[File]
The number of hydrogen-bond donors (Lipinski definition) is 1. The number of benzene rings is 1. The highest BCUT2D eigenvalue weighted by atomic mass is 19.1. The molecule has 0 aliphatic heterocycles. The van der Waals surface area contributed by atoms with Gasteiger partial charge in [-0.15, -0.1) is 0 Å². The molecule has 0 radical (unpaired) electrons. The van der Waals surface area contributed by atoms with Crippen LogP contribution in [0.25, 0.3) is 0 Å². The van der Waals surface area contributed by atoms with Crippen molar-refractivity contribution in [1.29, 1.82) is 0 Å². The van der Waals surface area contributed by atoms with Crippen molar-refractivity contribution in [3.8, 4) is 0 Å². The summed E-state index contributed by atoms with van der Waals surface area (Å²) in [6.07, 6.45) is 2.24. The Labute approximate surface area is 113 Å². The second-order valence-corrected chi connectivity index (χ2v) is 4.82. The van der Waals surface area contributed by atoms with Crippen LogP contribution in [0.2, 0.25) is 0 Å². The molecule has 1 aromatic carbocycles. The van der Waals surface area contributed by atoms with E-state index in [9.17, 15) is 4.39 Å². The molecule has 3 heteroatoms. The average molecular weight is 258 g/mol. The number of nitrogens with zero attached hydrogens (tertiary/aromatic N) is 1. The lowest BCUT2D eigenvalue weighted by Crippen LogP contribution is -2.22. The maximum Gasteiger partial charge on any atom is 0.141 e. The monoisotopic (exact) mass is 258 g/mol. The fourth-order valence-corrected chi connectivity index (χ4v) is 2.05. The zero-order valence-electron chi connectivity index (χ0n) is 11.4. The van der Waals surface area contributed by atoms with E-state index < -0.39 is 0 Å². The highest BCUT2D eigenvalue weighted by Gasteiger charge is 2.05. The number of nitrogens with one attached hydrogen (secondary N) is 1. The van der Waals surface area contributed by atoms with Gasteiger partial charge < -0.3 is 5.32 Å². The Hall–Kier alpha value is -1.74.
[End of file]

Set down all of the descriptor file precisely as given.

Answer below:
The number of hydrogen-bond donors (Lipinski definition) is 1. The number of benzene rings is 1. The highest BCUT2D eigenvalue weighted by atomic mass is 19.1. The molecule has 0 aliphatic heterocycles. The van der Waals surface area contributed by atoms with Gasteiger partial charge in [-0.15, -0.1) is 0 Å². The molecule has 0 radical (unpaired) electrons. The van der Waals surface area contributed by atoms with Crippen LogP contribution in [0.25, 0.3) is 0 Å². The van der Waals surface area contributed by atoms with Crippen molar-refractivity contribution in [1.29, 1.82) is 0 Å². The van der Waals surface area contributed by atoms with Crippen molar-refractivity contribution in [3.8, 4) is 0 Å². The summed E-state index contributed by atoms with van der Waals surface area (Å²) in [6.07, 6.45) is 2.24. The Labute approximate surface area is 113 Å². The second-order valence-corrected chi connectivity index (χ2v) is 4.82. The van der Waals surface area contributed by atoms with Crippen LogP contribution in [0.2, 0.25) is 0 Å². The molecule has 1 aromatic carbocycles. The van der Waals surface area contributed by atoms with E-state index in [9.17, 15) is 4.39 Å². The molecule has 3 heteroatoms. The average molecular weight is 258 g/mol. The number of nitrogens with zero attached hydrogens (tertiary/aromatic N) is 1. The lowest BCUT2D eigenvalue weighted by Crippen LogP contribution is -2.22. The maximum Gasteiger partial charge on any atom is 0.141 e. The monoisotopic (exact) mass is 258 g/mol. The fourth-order valence-corrected chi connectivity index (χ4v) is 2.05. The zero-order valence-electron chi connectivity index (χ0n) is 11.4. The van der Waals surface area contributed by atoms with E-state index < -0.39 is 0 Å². The highest BCUT2D eigenvalue weighted by Gasteiger charge is 2.05. The number of nitrogens with one attached hydrogen (secondary N) is 1. The van der Waals surface area contributed by atoms with Gasteiger partial charge < -0.3 is 5.32 Å². The Hall–Kier alpha value is -1.74.